Samarsen could see that the men had a rough time on the sea and would not consider themselves out of danger until they set foot on land. He ordered a sailor to climb up the mast and look for land. The sailor reached the top of the mast, appeared all around, and shouted, “I see no land. But I see birds flying in the eastern sky.”
Hearing this, Samarsen cried, Hail to Mother Kundalini.” The men took up the cry. Hope and courage returned to their hearts, and they anxiously awaited the sight of land.
Guided by the sailor on top of the must, the ships steered a straight course in the direction in which birds were seen. Hour after hour passed, but there was no land in sight. It was evening. The sun was about to set. The soldiers began to fear that they would spend one more night on the sea when, suddenly, the man up the mast shouted, “Land ahoy!”
The men were wild with joy. They strained their eyes for a precious glimpse and presented their fulfilled wish. By the time the ships approached within reach of the shore, the sun had already set, and there was very little daylight left.
Samarsen guessed that the land before him was an island. From the little he could see, he found it to be an unknown type of island. Steep hills were jutting out into the sea, forming narrow creaks. There were unfamiliar trees on the mountain, and strange creatures appeared to be stalking under these trees.
The men were for landing on the island at once, but Samarson ordered that no soul leave the ships until the following day.
Even when morning came, Samarsen would not permit anyone to step on land before he made a good survey of the island first. For this purpose, he selected six brave and able men to follow him, for none could tell what dangers might be awaiting them on this mysterious island,
Samarsen and his six followers got into a small canoe and rowed ashore. The entire coast appeared to be deserted. However, this did not mean that somebody else was not hiding behind some tree, ready to pounce upon the intruders. So Samarsen drew his sword and led the way while the others followed behind him.
After they walked some distance into the hills, they heard a frightening roar which chilled them—Their blood.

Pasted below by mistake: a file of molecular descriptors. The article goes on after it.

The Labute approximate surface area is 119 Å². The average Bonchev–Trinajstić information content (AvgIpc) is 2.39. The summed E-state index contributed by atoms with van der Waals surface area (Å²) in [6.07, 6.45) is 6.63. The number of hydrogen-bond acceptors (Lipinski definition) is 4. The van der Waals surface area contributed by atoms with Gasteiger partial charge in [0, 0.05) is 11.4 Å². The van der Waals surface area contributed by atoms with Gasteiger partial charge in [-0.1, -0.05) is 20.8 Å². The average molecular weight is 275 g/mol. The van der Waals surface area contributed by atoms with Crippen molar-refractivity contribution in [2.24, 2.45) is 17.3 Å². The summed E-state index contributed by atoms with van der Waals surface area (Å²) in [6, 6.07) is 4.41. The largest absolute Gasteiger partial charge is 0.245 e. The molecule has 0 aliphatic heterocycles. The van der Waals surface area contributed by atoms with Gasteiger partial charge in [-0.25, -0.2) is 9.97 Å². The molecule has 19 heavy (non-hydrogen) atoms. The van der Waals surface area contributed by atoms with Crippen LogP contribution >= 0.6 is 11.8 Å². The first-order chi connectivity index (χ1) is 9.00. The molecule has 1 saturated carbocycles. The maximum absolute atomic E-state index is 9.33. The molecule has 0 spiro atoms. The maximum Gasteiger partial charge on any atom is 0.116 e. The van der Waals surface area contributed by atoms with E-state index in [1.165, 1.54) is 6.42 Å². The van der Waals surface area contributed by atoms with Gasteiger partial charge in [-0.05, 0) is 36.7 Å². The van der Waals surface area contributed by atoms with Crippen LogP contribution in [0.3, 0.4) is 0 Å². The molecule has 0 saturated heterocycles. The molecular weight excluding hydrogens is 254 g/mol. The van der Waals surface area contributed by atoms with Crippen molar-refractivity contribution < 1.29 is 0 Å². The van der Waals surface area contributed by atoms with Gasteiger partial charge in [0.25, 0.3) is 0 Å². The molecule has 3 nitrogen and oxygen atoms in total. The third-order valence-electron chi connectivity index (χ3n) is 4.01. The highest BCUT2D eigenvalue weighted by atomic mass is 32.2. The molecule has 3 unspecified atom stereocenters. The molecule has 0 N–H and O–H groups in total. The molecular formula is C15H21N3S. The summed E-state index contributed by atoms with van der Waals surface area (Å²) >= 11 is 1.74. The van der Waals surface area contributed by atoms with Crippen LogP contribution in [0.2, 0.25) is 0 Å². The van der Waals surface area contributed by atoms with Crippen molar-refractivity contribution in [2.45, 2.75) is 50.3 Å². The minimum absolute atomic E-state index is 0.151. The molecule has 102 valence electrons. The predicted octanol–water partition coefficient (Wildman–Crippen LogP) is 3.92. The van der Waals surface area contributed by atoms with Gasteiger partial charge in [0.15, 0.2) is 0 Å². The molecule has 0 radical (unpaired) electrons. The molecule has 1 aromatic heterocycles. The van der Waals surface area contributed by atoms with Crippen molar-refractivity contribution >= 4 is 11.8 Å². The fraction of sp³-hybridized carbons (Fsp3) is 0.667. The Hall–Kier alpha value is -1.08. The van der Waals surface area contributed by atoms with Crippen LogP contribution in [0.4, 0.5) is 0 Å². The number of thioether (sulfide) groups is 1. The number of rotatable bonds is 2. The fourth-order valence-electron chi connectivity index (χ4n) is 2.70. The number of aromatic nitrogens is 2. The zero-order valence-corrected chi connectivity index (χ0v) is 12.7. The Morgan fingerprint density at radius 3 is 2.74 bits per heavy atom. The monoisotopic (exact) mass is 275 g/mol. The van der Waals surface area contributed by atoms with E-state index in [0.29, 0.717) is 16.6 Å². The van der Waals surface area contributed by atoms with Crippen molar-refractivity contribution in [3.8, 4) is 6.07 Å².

The men said to Samarsen, “Commander, even a lion cannot roar so fearfully. Which animal could have produced this sound we have never heard?”
Samarsen agreed with them but did not say so. He walked further to investigate the sound, and the others followed him very close. Presently they emerged out of closely growing trees and came upon a scene which no mortal man had ever witnessed.
In front of them, down below, lay a vast swamp. In it and around it, odd trees were growing up. Several monstrous creatures of unheard-of and nightmarish shapes were scattered all around the swamp. In a vast clearing, giant beasts were fighting and making incredible sounds.
Witnessing the fight, several man-like apes were on the trees. Some of them had very primitive stone hammers and clubs in their hands.
Samarsen told his followers, “We are in the presence of some prehistoric monsters which somehow manage to live on here still. Look at those apes in the trees. They are real human beings of the Stone Age. Such creatures existed in other parts of the earth millions and millions of years ago.”
It was apparent to each of them that money was not likely to be obtained on such a primitive island. It was ironic fate that these people who came in search of wealth should arrive at a place where wealth was only a gift of nature. Wealth, as civilized man understood, had no place here. At any rate, that was how Samarsen and his men felt, looking upon their strange surroundings.
While they were watching the fight below, there was a terrific stamping on their side. They saw a vast mammoth running in their direction while two lions chased it.